Appellant on brief presents two Questions Presented. First, he asks this Court to consider "Did [the judges in the general district and circuit courts] improperly rely on the results of a chemical test for blood alcohol content in finding that Rozario was intoxicated in [general district court] on February 7, 2005?" Second, he asks, " In the absence of evidence of the results of the chemical test for blood alcohol content, was the information contained in [the court's] Statement of Facts sufficient to support the Circuit Court's finding of guilt?" (Emphasis added.) Appellant's second Question Presented thus seems to presume that, if the Alcosensor results were admissible, then the evidence was sufficient to support a contempt finding.
As this Court does not review decisions of the general district court, we cannot address that aspect of the Question Presented. See Code §§ 16.1-131.1, 16.1-132, 17.1-405, 17.1-406.
I believe the Alcosensor results were properly considered by the trial court. First, appellant effectively created the error of which he now complains. Appellant introduced the Alcosensor result sheet. He cannot ask for the admission of evidence and then complain when the trial court considers it. See Billips v. Commonwealth, 48 Va. App. 278, 295-96, 630 S.E.2d 340, 348-49 (2006) (discussing approbate and reprobate). Although the majority suggests a reason why appellant introduced this document into evidence, appellant did not present this explanation to the trial court nor did appellant place any limitation on the court's use of this evidence.
The majority also suggests that, without this certificate, the appeal would be dismissed for failure to provide a complete record. This suggestion assumes we are reviewing the general district court's decision, not the decision of the circuit court. If appellant had not presented the certificate to the trial court, then it would not be part of the record of the circuit court proceedings on appeal. Therefore, its exclusion would not seem to affect this appeal procedurally. In fact, appellant may have had a more persuasive substantive argument to the trial court and to this Court had the document never been presented.
Second, appellant did not object to the introduction of the certificate prepared by the general district court judge. That certificate includes the statement that the general district court "had [the] deputy test [appellant] and the reading was .10." Appellant argued later that the trial court should not consider the breath test because such tests are not admissible generally and, therefore, are not sufficient to prove guilt beyond a reasonable doubt. He never specifically asked the court to exclude the evidence of the Alcosensor test.See Rule 5A:18. As the trial court restated it, appellant's argument to that court was "whether or not the Alkosensor test is sufficient enough to establish drunkenness." Appellant argued this evidence should receive little weight, not that the results were inadmissible. As appellant introduced the test results himself and did not object to the introduction of the certificate, he cannot argue on appeal that the evidence was inappropriately before the court.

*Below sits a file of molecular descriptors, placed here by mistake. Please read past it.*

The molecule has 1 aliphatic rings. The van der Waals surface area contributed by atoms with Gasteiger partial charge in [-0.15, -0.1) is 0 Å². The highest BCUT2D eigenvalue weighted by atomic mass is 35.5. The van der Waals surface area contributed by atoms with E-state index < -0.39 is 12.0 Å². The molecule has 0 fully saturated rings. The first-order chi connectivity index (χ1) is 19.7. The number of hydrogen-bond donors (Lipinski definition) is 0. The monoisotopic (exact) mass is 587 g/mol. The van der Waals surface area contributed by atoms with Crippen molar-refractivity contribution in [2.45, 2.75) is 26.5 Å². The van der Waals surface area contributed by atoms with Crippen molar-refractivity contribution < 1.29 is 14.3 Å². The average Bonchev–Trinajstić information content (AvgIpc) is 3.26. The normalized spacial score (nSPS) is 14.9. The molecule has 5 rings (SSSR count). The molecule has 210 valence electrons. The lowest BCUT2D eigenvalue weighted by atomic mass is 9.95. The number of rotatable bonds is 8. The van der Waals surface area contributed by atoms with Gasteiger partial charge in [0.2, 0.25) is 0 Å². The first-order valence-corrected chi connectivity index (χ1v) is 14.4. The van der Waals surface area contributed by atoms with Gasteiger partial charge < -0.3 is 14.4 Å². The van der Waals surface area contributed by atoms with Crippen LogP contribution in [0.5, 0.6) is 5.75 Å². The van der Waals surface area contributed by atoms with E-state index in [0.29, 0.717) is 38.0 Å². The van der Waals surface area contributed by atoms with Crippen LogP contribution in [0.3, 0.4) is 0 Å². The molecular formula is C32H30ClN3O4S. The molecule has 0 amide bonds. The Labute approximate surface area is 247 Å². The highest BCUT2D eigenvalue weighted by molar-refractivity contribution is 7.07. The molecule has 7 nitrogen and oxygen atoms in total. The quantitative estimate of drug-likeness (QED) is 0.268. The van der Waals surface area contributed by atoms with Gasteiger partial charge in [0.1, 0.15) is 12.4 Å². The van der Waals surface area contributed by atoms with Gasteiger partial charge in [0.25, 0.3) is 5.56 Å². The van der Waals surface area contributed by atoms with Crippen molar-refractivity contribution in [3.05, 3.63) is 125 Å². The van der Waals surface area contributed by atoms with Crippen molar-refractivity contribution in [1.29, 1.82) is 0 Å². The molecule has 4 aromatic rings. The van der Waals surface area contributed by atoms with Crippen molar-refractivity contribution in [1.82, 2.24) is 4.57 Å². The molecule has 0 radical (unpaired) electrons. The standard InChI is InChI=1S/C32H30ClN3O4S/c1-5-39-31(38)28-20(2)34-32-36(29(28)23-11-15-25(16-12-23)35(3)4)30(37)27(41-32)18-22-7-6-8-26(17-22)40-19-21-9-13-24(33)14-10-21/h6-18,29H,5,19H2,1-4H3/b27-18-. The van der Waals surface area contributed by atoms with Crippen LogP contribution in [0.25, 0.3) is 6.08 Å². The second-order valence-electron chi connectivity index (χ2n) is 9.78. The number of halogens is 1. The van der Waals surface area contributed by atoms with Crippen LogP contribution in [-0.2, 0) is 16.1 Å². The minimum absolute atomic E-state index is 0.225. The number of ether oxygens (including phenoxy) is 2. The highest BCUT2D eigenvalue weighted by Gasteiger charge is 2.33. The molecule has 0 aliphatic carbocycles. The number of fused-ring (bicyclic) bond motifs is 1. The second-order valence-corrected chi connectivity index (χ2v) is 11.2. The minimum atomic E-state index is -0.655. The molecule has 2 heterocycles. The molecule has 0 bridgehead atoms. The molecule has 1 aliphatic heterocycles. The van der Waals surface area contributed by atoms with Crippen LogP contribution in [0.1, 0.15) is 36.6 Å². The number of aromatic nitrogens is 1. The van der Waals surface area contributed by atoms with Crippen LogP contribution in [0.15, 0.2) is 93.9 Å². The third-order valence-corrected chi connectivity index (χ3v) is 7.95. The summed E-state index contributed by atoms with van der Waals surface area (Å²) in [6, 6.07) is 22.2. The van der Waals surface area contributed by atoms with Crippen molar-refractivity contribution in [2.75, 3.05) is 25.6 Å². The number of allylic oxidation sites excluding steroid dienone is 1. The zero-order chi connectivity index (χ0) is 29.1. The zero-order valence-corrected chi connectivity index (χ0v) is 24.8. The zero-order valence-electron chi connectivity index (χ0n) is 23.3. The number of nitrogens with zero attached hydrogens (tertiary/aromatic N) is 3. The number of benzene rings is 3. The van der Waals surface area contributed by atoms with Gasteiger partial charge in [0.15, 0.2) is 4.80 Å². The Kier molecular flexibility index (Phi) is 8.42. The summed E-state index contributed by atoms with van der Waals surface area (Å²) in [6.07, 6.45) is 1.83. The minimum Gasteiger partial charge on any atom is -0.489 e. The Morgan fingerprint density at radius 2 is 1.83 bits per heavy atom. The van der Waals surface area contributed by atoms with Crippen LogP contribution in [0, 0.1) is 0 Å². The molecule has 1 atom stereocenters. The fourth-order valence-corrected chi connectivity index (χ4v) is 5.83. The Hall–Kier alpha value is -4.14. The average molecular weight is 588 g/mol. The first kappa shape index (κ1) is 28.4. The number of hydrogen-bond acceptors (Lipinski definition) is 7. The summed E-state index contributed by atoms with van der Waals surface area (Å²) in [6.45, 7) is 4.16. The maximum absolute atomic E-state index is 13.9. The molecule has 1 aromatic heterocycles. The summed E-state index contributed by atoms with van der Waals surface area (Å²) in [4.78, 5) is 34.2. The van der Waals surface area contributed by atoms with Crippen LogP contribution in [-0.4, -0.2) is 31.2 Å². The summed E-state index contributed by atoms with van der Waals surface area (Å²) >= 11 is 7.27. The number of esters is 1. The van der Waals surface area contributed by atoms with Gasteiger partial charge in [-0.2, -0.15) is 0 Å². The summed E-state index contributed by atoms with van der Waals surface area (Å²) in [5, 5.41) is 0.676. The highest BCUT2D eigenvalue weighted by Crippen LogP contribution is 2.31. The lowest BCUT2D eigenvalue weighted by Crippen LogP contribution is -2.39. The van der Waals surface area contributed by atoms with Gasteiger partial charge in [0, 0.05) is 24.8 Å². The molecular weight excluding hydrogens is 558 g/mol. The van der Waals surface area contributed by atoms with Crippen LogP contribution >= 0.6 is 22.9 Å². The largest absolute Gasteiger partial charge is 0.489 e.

All parties implicitly agree that the test mentioned in the certificate from the general district court was an Alcosensor test for blood alcohol content.
Code § 18.2-268.9 limits admissibility of breath-test results in prosecutions under §§ 18.2-266, -266.1, -272, and similar statutes. Code § 18.2-456 is not similar to these statutes.
In his brief to the trial court after the guilt phase of the trial, appellant changed his argument. In this brief, appellant suggests that the breath-test results should have been excluded. Such an objection clearly was not made at the time the evidence was introduced, as required by Rule 5A:18.
Third, even if appellant had preserved the argument, as the majority concludes, I still find the trial court properly considered the Alcosensor test. Appellant basically argues that Code § 18.2-268.9 limits admissibility of breath-test results. However, the clear language of the statute limits the use of these results in prosecutions under §§ 18.2-266, -266.1, -272, and similar statutes. Appellant was found in contempt of court under Code § 18.2-456, which is not similar to the statutes listed in Code § 18.1-268.9. Those listed statutes refer to traffic offenses. As this case does not involve a traffic offense, the Alcosensor test was admissible. See, e.g., Hale v. Commonwealth, 23 Va. App. 587, 590-91, 478 S.E.2d 710, 711-12 (1996). The trial court did not abuse its discretion in admitting the evidence and determining the weight given to the test results. See James v. Commonwealth, 18 Va. App. 746, 754, 446 S.E.2d 900, 905 (1994).